Germany’s 4-1 victory over England at the 2010 World Cup marked the nations’ last major meeting (AFP via Getty Images)
There is something a little unsettling about the way Thomas Müller moves. There always has been.
For most fans around the world, their earliest memories of the gangly, ungainly German roaming around the pitch will date back to the 2010 World Cup in South Africa, his maiden major tournament. That will certainly be the case for English supporters.
If you watch back the last-16 tie between Germany and England – the nations’ last meeting on such a stage – you will see the most devastatingly effective of performances from Müller, who was still just 20 years old at the time.
Deployed by Joachim Löw on the right flank, the Bayern Munich man who would soon develop into the archetypal Raumdeuter – ‘space interpreter’ – is given plenty of space to interpret by centre-backs Matthew Upson and John Terry. The pair are constantly being suckered in by the movement of Miroslav Klose in the middle of Germany’s front three, while Lukas Podolski marauds on the left.
It is from that space on the right that Müller, while stumbling as if he also interprets gravity differently to every other human, somehow slips the most tantalising of through balls into Klose exactly as the game clock hits 30 minutes in Bloemfontein.
David James denies the striker, but Germany are already 1-0 up and carving through England at will, with Müller always lurking opportunistically.
A little over 90 seconds after he has teed up Klose’s missed chance, Müller – again seemingly off-balance – manages to find his stride to slip between Upson, Terry and Ashley Cole. Perhaps the German is even suppressing a smirk at the way he has stripped all three of any positional awareness as he accelerates to the edge of the box before (actually rather deftly) lifting the ball over Glen Johnson and to Podolski, who superbly slides a shot under James to double his team’s lead.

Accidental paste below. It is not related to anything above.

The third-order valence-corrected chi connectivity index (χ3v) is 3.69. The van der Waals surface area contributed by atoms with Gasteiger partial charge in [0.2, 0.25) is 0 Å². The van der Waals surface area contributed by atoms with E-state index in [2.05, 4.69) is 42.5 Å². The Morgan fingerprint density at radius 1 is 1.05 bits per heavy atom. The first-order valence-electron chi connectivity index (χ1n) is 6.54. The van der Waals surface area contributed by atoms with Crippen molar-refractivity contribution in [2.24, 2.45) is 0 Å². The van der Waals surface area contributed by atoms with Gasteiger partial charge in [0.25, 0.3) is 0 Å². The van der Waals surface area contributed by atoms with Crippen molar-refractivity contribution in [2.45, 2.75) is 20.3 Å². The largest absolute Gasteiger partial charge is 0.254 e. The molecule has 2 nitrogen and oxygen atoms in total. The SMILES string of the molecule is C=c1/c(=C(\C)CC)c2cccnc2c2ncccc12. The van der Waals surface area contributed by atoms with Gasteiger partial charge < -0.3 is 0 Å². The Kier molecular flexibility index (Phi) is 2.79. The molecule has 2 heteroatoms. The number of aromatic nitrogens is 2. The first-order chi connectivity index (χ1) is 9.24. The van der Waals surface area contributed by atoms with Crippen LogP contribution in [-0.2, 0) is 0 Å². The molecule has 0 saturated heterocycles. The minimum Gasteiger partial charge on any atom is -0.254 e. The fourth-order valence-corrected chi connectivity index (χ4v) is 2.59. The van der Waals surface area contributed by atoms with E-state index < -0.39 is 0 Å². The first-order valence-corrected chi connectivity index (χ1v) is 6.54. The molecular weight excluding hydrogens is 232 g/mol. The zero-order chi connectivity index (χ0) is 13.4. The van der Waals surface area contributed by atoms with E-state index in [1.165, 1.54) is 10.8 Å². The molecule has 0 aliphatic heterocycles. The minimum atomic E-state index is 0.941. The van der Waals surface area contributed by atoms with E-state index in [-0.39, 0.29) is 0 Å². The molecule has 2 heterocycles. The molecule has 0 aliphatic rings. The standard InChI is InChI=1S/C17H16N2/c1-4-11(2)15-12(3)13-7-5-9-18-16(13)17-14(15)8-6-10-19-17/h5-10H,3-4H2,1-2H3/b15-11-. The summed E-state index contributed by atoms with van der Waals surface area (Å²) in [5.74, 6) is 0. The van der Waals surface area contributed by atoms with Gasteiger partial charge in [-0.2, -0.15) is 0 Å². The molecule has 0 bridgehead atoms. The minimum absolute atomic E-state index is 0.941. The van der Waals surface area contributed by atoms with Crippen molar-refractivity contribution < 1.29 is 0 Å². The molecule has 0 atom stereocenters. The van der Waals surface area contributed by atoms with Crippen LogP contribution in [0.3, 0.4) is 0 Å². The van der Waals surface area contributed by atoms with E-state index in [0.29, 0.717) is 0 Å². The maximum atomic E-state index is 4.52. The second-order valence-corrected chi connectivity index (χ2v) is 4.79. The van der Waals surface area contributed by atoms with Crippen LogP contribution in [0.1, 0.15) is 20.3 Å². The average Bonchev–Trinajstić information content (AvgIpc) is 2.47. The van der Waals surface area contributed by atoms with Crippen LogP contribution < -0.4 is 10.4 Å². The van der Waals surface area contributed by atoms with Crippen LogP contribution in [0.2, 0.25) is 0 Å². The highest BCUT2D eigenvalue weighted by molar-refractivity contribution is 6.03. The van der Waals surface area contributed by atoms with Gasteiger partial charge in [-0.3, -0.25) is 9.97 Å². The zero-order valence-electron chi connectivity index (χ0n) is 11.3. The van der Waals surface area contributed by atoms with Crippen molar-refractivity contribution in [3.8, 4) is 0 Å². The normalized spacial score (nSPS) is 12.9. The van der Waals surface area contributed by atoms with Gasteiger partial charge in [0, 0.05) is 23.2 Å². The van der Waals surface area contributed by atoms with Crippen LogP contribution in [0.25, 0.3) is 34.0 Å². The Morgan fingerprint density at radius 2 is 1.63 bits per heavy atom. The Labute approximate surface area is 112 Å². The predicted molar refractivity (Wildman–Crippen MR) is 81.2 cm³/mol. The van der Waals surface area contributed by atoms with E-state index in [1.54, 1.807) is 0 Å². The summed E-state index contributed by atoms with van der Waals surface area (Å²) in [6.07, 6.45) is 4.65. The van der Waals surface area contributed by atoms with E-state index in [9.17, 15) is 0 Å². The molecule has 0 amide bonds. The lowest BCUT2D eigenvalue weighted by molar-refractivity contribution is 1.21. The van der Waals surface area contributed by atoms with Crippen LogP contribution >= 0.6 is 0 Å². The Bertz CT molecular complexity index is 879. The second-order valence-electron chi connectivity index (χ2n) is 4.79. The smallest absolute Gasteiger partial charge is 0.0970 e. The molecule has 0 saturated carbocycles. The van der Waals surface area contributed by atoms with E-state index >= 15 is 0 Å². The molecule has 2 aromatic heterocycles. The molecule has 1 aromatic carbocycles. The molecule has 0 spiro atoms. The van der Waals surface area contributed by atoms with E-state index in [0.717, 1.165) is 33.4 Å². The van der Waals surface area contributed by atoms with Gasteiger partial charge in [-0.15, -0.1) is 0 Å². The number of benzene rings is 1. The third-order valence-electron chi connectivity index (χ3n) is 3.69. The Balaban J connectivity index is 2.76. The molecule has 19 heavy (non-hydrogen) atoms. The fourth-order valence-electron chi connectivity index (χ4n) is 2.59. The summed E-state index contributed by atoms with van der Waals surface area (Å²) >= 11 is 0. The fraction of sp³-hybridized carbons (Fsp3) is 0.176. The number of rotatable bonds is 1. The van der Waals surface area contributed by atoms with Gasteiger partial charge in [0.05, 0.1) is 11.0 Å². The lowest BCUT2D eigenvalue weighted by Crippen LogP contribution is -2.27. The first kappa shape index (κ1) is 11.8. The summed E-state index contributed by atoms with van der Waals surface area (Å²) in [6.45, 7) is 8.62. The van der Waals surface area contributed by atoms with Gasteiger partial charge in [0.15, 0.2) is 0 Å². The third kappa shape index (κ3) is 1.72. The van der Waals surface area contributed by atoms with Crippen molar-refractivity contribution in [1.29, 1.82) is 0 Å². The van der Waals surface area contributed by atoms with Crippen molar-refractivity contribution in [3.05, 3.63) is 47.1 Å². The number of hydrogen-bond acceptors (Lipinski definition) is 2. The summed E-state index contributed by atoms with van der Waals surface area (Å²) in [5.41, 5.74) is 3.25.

Five minutes later, Upson goes some way to redeeming himself by heading England back into the game. Within a minute, Frank Lampard’s infamous ghost goal sees the Three Lions’ chance to dramatically turn the tie on its head evaporate in the Bloemfontein humidity, amid the ceaseless hum of vuvuzelas.
A largely youthful and mostly inexperienced Germany look momentarily rattled, with Lampard himself rattling the bar early in the second half from a long-range free-kick, but whose composure looks least likely to desert them?
Externally, admittedly, Müller does not exactly exude composure, sliding short of a Sami Khedira pass into the England box, punting a shot before colliding with Cole. But on the inside, Müller has the game in his grasp, whether or not the game is yet aware.
Müller celebrates scoring his side’s third goal against England in Bloemfontein (Getty Images)
On 66 minutes, he pounces on a disgracefully muddled England defence. Cole, accidentally filling in at right centre-back, has unknowingly left the Germany forward unguarded on England’s left, and the 20-year-old blasts a shot past James.
The way Müller transitions from perfect technique to his now-trademark stiff celebration via an awkward wobble is bewildering, a moment that suggests he interprets time differently to any other human, as well as space and gravity. Yet it encapsulates the disarming, unconventional beauty of the player’s game.
Soon thereafter, Müller almost comically scuffs a shot wide with the outside of his boot, as if forgetting what kind of goals he was put on this earth to score.
Three minutes later, he indeed scores one such goal, gleefully delivering a sucker-punch to England by getting on the end of a cruel pass slipped between Cole’s legs by Mesut Özil – another player that Fabio Capello’s side just can’t live with. Müller ends a run of insatiable determination by burying the ball in the back of James’ net.
In some ways, the undoing of England felt like the making of Thomas Müller. In the shortest term, the forward would go on to win the Golden Boot in South Africa with five goals and three assists. In the longer term, he would grow into a player synonymous with the term Raumdeuter while becoming a 10-time Bundesliga winner, two-time Champions League titlist and world champion.
Those are just some of Müller’s honours. Aged 31, there are surely many more to come, yet he feels like one of Germany’s old guard at Euro 2020.
Müller’s role has changed but his determination has never wavered (Getty Images)
The decision by Löw to drop Müller following Germany’s disastrous 2018 World Cup campaign was misguided, something the coach seemed to acknowledge by recalling the forward for this summer’s Euros – Löw’s final tournament in charge of die Mannschaft.
In goal for Germany, Manuel Neuer is the only other remaining member of the team that thrashed England in South Africa.
While Müller was just a substitute in Germany’s group-stage finale against Hungary, he could certainly come back into focus against England in the last 16.
While his role is somewhat different now, the hunger has never left him.
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